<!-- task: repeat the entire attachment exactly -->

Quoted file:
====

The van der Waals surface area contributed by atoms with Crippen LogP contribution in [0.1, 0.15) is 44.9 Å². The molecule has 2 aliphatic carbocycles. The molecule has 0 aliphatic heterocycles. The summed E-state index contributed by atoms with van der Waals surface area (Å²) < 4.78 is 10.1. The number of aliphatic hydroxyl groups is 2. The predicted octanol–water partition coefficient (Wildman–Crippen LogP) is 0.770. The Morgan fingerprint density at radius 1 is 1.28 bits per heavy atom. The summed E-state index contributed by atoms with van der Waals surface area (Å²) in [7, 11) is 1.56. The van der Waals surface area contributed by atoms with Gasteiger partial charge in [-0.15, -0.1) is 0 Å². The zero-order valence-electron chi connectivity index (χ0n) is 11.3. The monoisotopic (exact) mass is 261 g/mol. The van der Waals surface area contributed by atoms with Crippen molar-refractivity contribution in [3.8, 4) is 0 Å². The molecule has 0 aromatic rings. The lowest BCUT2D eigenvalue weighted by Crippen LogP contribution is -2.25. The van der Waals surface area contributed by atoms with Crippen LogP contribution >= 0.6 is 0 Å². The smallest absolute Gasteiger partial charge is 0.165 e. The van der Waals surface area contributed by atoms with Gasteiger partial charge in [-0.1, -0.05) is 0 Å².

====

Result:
The van der Waals surface area contributed by atoms with Crippen LogP contribution in [0.1, 0.15) is 44.9 Å². The molecule has 2 aliphatic carbocycles. The molecule has 0 aliphatic heterocycles. The summed E-state index contributed by atoms with van der Waals surface area (Å²) < 4.78 is 10.1. The number of aliphatic hydroxyl groups is 2. The predicted octanol–water partition coefficient (Wildman–Crippen LogP) is 0.770. The Morgan fingerprint density at radius 1 is 1.28 bits per heavy atom. The summed E-state index contributed by atoms with van der Waals surface area (Å²) in [7, 11) is 1.56. The van der Waals surface area contributed by atoms with Gasteiger partial charge in [-0.15, -0.1) is 0 Å². The zero-order valence-electron chi connectivity index (χ0n) is 11.3. The monoisotopic (exact) mass is 261 g/mol. The van der Waals surface area contributed by atoms with Crippen molar-refractivity contribution in [3.8, 4) is 0 Å². The molecule has 0 aromatic rings. The lowest BCUT2D eigenvalue weighted by Crippen LogP contribution is -2.25. The van der Waals surface area contributed by atoms with Crippen LogP contribution >= 0.6 is 0 Å². The smallest absolute Gasteiger partial charge is 0.165 e. The van der Waals surface area contributed by atoms with Gasteiger partial charge in [-0.1, -0.05) is 0 Å².